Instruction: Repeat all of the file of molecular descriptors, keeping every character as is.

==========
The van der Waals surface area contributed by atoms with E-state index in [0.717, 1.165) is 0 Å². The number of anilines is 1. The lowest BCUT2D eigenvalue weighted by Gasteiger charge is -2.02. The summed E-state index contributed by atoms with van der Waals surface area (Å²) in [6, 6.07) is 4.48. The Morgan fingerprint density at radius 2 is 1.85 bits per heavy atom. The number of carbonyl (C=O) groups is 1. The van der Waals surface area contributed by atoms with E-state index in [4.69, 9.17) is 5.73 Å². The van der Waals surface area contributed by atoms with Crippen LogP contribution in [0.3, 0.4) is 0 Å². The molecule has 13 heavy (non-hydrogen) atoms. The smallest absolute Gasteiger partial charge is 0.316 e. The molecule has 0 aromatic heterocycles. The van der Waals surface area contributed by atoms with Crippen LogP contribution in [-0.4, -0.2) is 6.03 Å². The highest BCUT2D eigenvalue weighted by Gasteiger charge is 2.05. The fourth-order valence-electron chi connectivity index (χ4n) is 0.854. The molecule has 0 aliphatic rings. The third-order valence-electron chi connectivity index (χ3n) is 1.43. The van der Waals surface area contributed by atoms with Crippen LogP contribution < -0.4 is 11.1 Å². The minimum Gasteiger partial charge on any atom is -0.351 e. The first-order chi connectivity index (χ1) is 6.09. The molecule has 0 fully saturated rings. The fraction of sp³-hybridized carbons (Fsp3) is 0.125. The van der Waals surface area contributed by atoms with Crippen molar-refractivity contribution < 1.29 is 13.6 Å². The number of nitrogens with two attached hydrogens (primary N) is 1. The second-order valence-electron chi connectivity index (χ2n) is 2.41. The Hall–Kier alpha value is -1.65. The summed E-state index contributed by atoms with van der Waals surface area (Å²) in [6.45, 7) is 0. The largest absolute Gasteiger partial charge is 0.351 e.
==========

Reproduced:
The van der Waals surface area contributed by atoms with E-state index in [0.717, 1.165) is 0 Å². The number of anilines is 1. The lowest BCUT2D eigenvalue weighted by Gasteiger charge is -2.02. The summed E-state index contributed by atoms with van der Waals surface area (Å²) in [6, 6.07) is 4.48. The Morgan fingerprint density at radius 2 is 1.85 bits per heavy atom. The number of carbonyl (C=O) groups is 1. The van der Waals surface area contributed by atoms with E-state index in [4.69, 9.17) is 5.73 Å². The van der Waals surface area contributed by atoms with Crippen LogP contribution in [0.3, 0.4) is 0 Å². The molecule has 13 heavy (non-hydrogen) atoms. The smallest absolute Gasteiger partial charge is 0.316 e. The molecule has 0 aromatic heterocycles. The van der Waals surface area contributed by atoms with Crippen LogP contribution in [-0.4, -0.2) is 6.03 Å². The highest BCUT2D eigenvalue weighted by Gasteiger charge is 2.05. The fourth-order valence-electron chi connectivity index (χ4n) is 0.854. The molecule has 0 aliphatic rings. The third-order valence-electron chi connectivity index (χ3n) is 1.43. The van der Waals surface area contributed by atoms with Crippen LogP contribution < -0.4 is 11.1 Å². The minimum Gasteiger partial charge on any atom is -0.351 e. The first-order chi connectivity index (χ1) is 6.09. The molecule has 0 fully saturated rings. The fraction of sp³-hybridized carbons (Fsp3) is 0.125. The van der Waals surface area contributed by atoms with Crippen molar-refractivity contribution < 1.29 is 13.6 Å². The number of nitrogens with two attached hydrogens (primary N) is 1. The second-order valence-electron chi connectivity index (χ2n) is 2.41. The Hall–Kier alpha value is -1.65. The summed E-state index contributed by atoms with van der Waals surface area (Å²) in [6.45, 7) is 0. The largest absolute Gasteiger partial charge is 0.351 e.